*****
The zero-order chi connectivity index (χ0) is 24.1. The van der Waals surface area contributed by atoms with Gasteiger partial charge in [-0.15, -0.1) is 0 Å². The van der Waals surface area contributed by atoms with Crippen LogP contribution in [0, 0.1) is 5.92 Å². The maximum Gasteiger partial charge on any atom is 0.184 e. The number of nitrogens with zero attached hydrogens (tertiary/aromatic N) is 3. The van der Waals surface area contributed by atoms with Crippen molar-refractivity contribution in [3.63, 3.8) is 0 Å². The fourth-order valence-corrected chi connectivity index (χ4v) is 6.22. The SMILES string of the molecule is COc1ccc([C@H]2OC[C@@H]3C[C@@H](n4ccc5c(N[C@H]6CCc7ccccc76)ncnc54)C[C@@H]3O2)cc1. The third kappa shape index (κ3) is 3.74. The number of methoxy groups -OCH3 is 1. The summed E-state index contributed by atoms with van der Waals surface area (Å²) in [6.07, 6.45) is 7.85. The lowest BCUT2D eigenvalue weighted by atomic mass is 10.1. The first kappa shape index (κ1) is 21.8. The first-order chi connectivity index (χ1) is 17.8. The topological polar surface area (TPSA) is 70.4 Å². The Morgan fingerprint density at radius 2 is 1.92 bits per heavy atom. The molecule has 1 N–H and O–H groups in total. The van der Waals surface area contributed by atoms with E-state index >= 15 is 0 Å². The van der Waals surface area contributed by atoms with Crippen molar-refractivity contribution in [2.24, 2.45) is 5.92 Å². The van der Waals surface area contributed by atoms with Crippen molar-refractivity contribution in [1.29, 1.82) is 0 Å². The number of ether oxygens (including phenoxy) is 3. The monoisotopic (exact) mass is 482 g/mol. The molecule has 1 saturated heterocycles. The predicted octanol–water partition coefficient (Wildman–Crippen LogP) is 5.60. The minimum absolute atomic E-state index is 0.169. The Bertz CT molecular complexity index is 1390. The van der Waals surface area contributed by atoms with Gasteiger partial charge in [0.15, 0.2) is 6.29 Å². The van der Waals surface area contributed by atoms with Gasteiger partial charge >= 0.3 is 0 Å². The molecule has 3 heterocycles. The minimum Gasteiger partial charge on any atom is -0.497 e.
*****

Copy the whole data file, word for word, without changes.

The zero-order chi connectivity index (χ0) is 24.1. The van der Waals surface area contributed by atoms with Gasteiger partial charge in [-0.15, -0.1) is 0 Å². The van der Waals surface area contributed by atoms with Crippen LogP contribution in [0, 0.1) is 5.92 Å². The maximum Gasteiger partial charge on any atom is 0.184 e. The number of nitrogens with zero attached hydrogens (tertiary/aromatic N) is 3. The van der Waals surface area contributed by atoms with Crippen molar-refractivity contribution in [3.63, 3.8) is 0 Å². The fourth-order valence-corrected chi connectivity index (χ4v) is 6.22. The SMILES string of the molecule is COc1ccc([C@H]2OC[C@@H]3C[C@@H](n4ccc5c(N[C@H]6CCc7ccccc76)ncnc54)C[C@@H]3O2)cc1. The third kappa shape index (κ3) is 3.74. The number of methoxy groups -OCH3 is 1. The summed E-state index contributed by atoms with van der Waals surface area (Å²) in [6.07, 6.45) is 7.85. The lowest BCUT2D eigenvalue weighted by atomic mass is 10.1. The first kappa shape index (κ1) is 21.8. The first-order chi connectivity index (χ1) is 17.8. The topological polar surface area (TPSA) is 70.4 Å². The Morgan fingerprint density at radius 2 is 1.92 bits per heavy atom. The molecule has 1 N–H and O–H groups in total. The van der Waals surface area contributed by atoms with E-state index >= 15 is 0 Å². The van der Waals surface area contributed by atoms with Crippen molar-refractivity contribution in [2.24, 2.45) is 5.92 Å². The van der Waals surface area contributed by atoms with Crippen molar-refractivity contribution in [1.29, 1.82) is 0 Å². The number of ether oxygens (including phenoxy) is 3. The monoisotopic (exact) mass is 482 g/mol. The molecule has 1 saturated heterocycles. The predicted octanol–water partition coefficient (Wildman–Crippen LogP) is 5.60. The minimum absolute atomic E-state index is 0.169. The Bertz CT molecular complexity index is 1390. The van der Waals surface area contributed by atoms with Gasteiger partial charge in [0.15, 0.2) is 6.29 Å². The van der Waals surface area contributed by atoms with Gasteiger partial charge >= 0.3 is 0 Å². The molecule has 3 heterocycles. The minimum Gasteiger partial charge on any atom is -0.497 e.